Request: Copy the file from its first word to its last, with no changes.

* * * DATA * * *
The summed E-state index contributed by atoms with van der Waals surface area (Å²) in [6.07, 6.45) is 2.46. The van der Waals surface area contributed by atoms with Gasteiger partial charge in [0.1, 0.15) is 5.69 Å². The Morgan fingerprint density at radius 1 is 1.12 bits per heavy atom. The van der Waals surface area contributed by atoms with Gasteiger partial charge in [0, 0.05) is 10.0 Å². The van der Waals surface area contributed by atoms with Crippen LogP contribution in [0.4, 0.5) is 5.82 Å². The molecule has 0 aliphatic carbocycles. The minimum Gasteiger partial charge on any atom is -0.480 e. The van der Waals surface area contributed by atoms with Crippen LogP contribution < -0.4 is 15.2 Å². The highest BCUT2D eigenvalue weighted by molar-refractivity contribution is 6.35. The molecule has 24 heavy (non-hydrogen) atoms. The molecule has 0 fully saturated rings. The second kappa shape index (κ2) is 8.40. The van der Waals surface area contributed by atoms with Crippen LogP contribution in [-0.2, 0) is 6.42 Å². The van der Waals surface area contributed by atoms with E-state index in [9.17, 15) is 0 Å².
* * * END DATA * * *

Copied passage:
The summed E-state index contributed by atoms with van der Waals surface area (Å²) in [6.07, 6.45) is 2.46. The van der Waals surface area contributed by atoms with Gasteiger partial charge in [0.1, 0.15) is 5.69 Å². The Morgan fingerprint density at radius 1 is 1.12 bits per heavy atom. The van der Waals surface area contributed by atoms with Gasteiger partial charge in [0, 0.05) is 10.0 Å². The van der Waals surface area contributed by atoms with Crippen LogP contribution in [0.4, 0.5) is 5.82 Å². The molecule has 0 aliphatic carbocycles. The minimum Gasteiger partial charge on any atom is -0.480 e. The van der Waals surface area contributed by atoms with Crippen LogP contribution < -0.4 is 15.2 Å². The highest BCUT2D eigenvalue weighted by molar-refractivity contribution is 6.35. The molecule has 24 heavy (non-hydrogen) atoms. The molecule has 0 fully saturated rings. The second kappa shape index (κ2) is 8.40. The van der Waals surface area contributed by atoms with Crippen LogP contribution in [-0.2, 0) is 6.42 Å². The van der Waals surface area contributed by atoms with E-state index in [9.17, 15) is 0 Å².